Pumpkin Seeds are one of the many wrinkle-fighting seeds out there. Packed with essential amino acids, zinc, vitamin E, copper, and much more nutrients, pumpkin seeds are vital for vibrant skin. However, one of the greatest reasons to snack on pumpkin seeds is their high content of omega-3 fatty acids. These fatty acids reduce inflammation, redness, and leave your skin good as new!

Rhubarb is a great (and underestimated) source of elasticity building nutrients to prevent fine lines and promote the growth of hair and fingernails. This vegetable is rich in silica, which is known as the source of youth for healthy bones, nails, hair, and skin. Silica works as an anti-aging mechanism by allowing the body to better absorb nutrients, restoring collagen and elasticity, while fortifying blood vessels too.

[source: YogAnonymous]

Thursday, February 14, 2013

Another Reason to Eat Organic

Just when you thought science was saying organic food has no nutritional value, another study from the University of Granada has found a direct correlation between exposure to pesticides and the risk of type 2 diabetes in adults.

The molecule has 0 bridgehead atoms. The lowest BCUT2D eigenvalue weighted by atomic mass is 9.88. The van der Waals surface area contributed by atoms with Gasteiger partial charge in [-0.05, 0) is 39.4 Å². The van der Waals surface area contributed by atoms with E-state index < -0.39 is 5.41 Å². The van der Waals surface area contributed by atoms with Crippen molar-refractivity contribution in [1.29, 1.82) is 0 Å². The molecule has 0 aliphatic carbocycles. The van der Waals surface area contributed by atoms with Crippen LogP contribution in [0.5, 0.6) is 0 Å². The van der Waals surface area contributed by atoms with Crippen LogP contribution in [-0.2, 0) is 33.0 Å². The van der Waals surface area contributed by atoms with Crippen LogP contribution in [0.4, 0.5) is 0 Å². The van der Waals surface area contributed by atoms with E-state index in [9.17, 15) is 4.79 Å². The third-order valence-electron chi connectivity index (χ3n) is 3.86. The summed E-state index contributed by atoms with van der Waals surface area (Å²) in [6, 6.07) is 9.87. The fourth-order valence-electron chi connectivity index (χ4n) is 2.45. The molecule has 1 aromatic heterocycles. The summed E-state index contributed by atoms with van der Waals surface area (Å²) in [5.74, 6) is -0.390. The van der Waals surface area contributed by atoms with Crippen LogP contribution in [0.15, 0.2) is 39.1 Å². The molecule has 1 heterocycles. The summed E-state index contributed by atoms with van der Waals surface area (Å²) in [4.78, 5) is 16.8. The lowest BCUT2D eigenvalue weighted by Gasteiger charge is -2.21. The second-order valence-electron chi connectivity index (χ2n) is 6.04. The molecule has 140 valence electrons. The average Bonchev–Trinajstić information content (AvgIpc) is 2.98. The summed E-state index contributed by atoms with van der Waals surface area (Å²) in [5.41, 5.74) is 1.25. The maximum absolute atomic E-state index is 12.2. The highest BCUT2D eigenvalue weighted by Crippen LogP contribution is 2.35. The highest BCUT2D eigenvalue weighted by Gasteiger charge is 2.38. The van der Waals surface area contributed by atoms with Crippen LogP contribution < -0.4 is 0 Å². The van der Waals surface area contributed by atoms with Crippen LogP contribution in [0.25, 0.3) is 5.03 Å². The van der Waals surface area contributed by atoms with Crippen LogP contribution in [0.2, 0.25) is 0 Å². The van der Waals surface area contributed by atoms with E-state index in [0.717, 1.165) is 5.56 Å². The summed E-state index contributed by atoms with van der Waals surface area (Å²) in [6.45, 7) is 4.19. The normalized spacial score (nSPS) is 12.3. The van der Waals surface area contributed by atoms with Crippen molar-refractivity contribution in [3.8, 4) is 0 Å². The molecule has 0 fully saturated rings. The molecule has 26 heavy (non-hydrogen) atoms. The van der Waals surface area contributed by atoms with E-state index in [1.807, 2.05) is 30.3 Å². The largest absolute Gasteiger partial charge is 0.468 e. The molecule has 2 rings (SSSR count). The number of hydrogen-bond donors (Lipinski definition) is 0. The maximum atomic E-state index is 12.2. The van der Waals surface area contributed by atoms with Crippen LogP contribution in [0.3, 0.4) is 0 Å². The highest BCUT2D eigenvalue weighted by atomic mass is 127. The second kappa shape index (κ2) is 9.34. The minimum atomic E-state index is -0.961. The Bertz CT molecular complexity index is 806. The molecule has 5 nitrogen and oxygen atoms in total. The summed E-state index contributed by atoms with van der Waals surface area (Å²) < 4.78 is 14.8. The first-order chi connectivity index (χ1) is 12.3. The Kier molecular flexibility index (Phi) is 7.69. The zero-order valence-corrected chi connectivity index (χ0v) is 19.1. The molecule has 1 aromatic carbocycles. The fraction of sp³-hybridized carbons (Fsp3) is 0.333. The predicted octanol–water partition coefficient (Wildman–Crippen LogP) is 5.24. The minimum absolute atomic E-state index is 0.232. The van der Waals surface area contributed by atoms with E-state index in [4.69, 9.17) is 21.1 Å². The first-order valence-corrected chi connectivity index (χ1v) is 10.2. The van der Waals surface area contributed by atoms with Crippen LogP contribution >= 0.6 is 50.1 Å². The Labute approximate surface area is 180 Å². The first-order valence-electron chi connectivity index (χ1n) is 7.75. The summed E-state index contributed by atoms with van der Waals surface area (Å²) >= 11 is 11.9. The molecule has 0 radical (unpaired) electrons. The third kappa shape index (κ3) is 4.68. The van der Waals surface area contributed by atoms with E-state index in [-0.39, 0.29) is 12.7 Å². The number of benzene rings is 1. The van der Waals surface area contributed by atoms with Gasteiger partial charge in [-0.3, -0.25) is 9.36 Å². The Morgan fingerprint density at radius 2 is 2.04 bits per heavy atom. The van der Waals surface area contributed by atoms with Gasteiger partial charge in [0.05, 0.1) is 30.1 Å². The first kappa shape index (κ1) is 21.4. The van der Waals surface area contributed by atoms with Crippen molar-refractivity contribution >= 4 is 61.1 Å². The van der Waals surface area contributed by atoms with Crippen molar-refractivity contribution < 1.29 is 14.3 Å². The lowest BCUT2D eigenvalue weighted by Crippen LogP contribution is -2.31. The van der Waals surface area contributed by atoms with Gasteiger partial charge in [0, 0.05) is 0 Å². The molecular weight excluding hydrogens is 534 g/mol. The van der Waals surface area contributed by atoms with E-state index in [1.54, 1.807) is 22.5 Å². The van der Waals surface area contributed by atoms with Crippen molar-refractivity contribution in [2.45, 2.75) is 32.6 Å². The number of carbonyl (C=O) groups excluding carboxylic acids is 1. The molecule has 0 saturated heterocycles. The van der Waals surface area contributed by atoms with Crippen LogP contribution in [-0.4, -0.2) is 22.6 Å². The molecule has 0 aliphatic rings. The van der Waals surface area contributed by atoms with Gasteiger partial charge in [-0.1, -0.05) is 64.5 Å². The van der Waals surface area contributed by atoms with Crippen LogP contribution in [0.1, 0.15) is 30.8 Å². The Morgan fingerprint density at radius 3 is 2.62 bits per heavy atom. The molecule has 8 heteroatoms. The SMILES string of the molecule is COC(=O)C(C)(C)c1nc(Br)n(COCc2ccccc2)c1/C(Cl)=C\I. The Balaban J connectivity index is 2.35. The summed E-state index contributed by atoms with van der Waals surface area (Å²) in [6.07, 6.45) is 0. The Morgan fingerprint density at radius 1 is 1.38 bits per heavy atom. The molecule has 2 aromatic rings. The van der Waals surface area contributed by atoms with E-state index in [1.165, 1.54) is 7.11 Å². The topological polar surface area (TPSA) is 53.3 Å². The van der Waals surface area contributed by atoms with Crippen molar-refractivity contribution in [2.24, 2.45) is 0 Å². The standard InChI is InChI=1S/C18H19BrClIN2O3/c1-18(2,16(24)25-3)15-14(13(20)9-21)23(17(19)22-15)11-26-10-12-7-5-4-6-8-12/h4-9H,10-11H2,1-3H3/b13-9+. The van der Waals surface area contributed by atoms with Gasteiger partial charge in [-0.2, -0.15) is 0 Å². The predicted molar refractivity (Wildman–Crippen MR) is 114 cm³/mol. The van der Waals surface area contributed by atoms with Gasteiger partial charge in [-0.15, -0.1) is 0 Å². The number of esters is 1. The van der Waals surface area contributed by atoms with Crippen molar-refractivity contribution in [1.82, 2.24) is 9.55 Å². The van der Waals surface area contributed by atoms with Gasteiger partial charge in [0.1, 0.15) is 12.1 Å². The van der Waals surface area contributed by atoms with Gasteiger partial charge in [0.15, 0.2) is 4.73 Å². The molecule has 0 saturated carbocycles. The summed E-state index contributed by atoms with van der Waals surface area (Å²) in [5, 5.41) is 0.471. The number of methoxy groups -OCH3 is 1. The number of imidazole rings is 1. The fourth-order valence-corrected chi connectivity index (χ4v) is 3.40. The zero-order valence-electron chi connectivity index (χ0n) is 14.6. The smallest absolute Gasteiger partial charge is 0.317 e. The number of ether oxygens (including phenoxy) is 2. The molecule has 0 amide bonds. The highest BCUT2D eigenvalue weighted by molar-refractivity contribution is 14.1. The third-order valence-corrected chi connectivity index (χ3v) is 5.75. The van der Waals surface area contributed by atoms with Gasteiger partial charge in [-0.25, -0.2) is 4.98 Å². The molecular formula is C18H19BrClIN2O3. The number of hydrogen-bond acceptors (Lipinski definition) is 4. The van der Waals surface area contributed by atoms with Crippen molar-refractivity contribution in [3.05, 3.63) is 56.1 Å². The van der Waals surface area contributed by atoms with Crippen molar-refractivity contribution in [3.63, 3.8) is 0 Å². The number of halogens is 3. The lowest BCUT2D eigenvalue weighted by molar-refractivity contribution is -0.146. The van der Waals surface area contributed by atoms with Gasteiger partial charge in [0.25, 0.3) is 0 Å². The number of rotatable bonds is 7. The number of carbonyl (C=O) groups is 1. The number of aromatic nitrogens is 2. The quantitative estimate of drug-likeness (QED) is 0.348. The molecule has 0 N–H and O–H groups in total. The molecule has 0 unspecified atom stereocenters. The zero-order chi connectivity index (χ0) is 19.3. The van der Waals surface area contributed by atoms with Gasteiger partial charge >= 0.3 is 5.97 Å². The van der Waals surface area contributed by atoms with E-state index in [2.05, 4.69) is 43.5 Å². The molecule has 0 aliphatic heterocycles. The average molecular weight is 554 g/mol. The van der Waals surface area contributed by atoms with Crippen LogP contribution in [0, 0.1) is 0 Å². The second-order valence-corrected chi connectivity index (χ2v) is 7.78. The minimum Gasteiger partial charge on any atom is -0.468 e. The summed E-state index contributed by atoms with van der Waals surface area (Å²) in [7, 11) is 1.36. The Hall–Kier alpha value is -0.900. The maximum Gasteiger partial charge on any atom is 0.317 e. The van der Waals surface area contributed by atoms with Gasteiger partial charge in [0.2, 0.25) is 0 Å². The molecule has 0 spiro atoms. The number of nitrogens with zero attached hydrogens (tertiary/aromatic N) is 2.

Published in the Journal of Environmental Research, researchers found that people who had higher concentrations of DDE (which is the main metabolite in pesticide DDT) also were more likely to develop diabetes - four times as likely, in fact.

Furthermore, higher exposure to a compound in the pesticide Lindano (beta-Hexachlorocyclohexane) was also linked to higher risk of type 2 diabetes.

Results took into consideration the age, gender, and body mass index of 386 adults surveyed. The findings, however, could help explain body fat's link with type 2 diabetes. Researcher Juan Pedro Arrebola notes that "human adipose tissue (commonly known as 'fat')... can store potentially harmful substances, such as persistent organic pollutants (COPs)."

The direct effect of pesticides on type 2 diabetes is still unknown, although researchers suggest that these compounds can affect the metabolism of sugars. Still, it might be another reason to splurge on organic food. A study from Stanford University found that 38 percent of non-organic food had pesticide residue, compared to 7 percent of organic produce.

[source: The Daily Meal]

Thursday, February 7, 2013

Statewide GMO Labeling Initiatives Still Going Strong